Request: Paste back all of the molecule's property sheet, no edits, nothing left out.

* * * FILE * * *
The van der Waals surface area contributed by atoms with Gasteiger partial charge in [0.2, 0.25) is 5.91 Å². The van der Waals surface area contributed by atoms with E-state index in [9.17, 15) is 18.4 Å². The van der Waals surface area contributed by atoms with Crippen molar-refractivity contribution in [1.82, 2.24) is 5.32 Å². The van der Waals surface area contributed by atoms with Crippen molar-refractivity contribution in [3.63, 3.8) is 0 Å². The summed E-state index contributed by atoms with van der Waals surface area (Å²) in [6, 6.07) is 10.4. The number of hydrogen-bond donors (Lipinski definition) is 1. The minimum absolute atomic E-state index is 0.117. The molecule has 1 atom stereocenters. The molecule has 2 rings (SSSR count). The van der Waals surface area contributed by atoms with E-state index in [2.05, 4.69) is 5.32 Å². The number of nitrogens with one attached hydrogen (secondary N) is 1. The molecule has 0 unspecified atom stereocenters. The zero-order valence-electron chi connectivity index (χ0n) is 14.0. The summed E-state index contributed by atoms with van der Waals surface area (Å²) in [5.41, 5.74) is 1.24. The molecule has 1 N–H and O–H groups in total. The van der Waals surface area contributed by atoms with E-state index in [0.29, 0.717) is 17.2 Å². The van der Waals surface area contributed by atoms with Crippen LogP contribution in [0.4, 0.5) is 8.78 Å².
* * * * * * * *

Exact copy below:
The van der Waals surface area contributed by atoms with Gasteiger partial charge in [0.2, 0.25) is 5.91 Å². The van der Waals surface area contributed by atoms with E-state index in [9.17, 15) is 18.4 Å². The van der Waals surface area contributed by atoms with Crippen molar-refractivity contribution in [1.82, 2.24) is 5.32 Å². The van der Waals surface area contributed by atoms with Crippen molar-refractivity contribution in [3.63, 3.8) is 0 Å². The summed E-state index contributed by atoms with van der Waals surface area (Å²) in [6, 6.07) is 10.4. The number of hydrogen-bond donors (Lipinski definition) is 1. The minimum absolute atomic E-state index is 0.117. The molecule has 1 atom stereocenters. The molecule has 2 rings (SSSR count). The van der Waals surface area contributed by atoms with E-state index in [2.05, 4.69) is 5.32 Å². The number of nitrogens with one attached hydrogen (secondary N) is 1. The molecule has 0 unspecified atom stereocenters. The zero-order valence-electron chi connectivity index (χ0n) is 14.0. The summed E-state index contributed by atoms with van der Waals surface area (Å²) in [5.41, 5.74) is 1.24. The molecule has 1 N–H and O–H groups in total. The van der Waals surface area contributed by atoms with E-state index in [0.29, 0.717) is 17.2 Å². The van der Waals surface area contributed by atoms with Crippen LogP contribution in [0.4, 0.5) is 8.78 Å².